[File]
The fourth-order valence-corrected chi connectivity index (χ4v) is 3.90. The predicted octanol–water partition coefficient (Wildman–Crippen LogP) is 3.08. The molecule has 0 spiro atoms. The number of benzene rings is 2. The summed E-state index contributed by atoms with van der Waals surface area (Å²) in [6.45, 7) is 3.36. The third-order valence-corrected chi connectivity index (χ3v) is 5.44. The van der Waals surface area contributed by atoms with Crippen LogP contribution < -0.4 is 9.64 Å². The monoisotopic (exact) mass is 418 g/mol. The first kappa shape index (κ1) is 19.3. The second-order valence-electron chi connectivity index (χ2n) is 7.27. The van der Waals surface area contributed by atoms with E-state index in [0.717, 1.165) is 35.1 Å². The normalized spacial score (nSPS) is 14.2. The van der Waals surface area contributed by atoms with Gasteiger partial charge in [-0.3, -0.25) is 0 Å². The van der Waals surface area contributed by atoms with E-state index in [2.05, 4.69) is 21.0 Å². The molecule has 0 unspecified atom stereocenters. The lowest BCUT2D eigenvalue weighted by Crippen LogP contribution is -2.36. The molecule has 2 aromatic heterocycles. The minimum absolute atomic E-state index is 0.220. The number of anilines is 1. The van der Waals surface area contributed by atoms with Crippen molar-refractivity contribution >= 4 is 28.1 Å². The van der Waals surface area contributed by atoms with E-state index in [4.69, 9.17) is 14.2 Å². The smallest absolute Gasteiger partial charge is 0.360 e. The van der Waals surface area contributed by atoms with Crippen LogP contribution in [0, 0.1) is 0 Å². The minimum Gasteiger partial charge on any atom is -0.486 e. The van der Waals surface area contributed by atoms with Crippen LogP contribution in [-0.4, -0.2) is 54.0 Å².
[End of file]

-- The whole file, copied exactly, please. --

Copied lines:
The fourth-order valence-corrected chi connectivity index (χ4v) is 3.90. The predicted octanol–water partition coefficient (Wildman–Crippen LogP) is 3.08. The molecule has 0 spiro atoms. The number of benzene rings is 2. The summed E-state index contributed by atoms with van der Waals surface area (Å²) in [6.45, 7) is 3.36. The third-order valence-corrected chi connectivity index (χ3v) is 5.44. The van der Waals surface area contributed by atoms with Crippen LogP contribution < -0.4 is 9.64 Å². The monoisotopic (exact) mass is 418 g/mol. The first kappa shape index (κ1) is 19.3. The second-order valence-electron chi connectivity index (χ2n) is 7.27. The van der Waals surface area contributed by atoms with E-state index in [0.717, 1.165) is 35.1 Å². The normalized spacial score (nSPS) is 14.2. The van der Waals surface area contributed by atoms with Gasteiger partial charge in [-0.3, -0.25) is 0 Å². The van der Waals surface area contributed by atoms with E-state index in [2.05, 4.69) is 21.0 Å². The molecule has 0 unspecified atom stereocenters. The lowest BCUT2D eigenvalue weighted by Crippen LogP contribution is -2.36. The molecule has 2 aromatic heterocycles. The minimum absolute atomic E-state index is 0.220. The number of anilines is 1. The van der Waals surface area contributed by atoms with Crippen molar-refractivity contribution >= 4 is 28.1 Å². The van der Waals surface area contributed by atoms with E-state index in [4.69, 9.17) is 14.2 Å². The smallest absolute Gasteiger partial charge is 0.360 e. The van der Waals surface area contributed by atoms with Crippen LogP contribution in [0, 0.1) is 0 Å². The minimum Gasteiger partial charge on any atom is -0.486 e. The van der Waals surface area contributed by atoms with Crippen LogP contribution in [-0.4, -0.2) is 54.0 Å².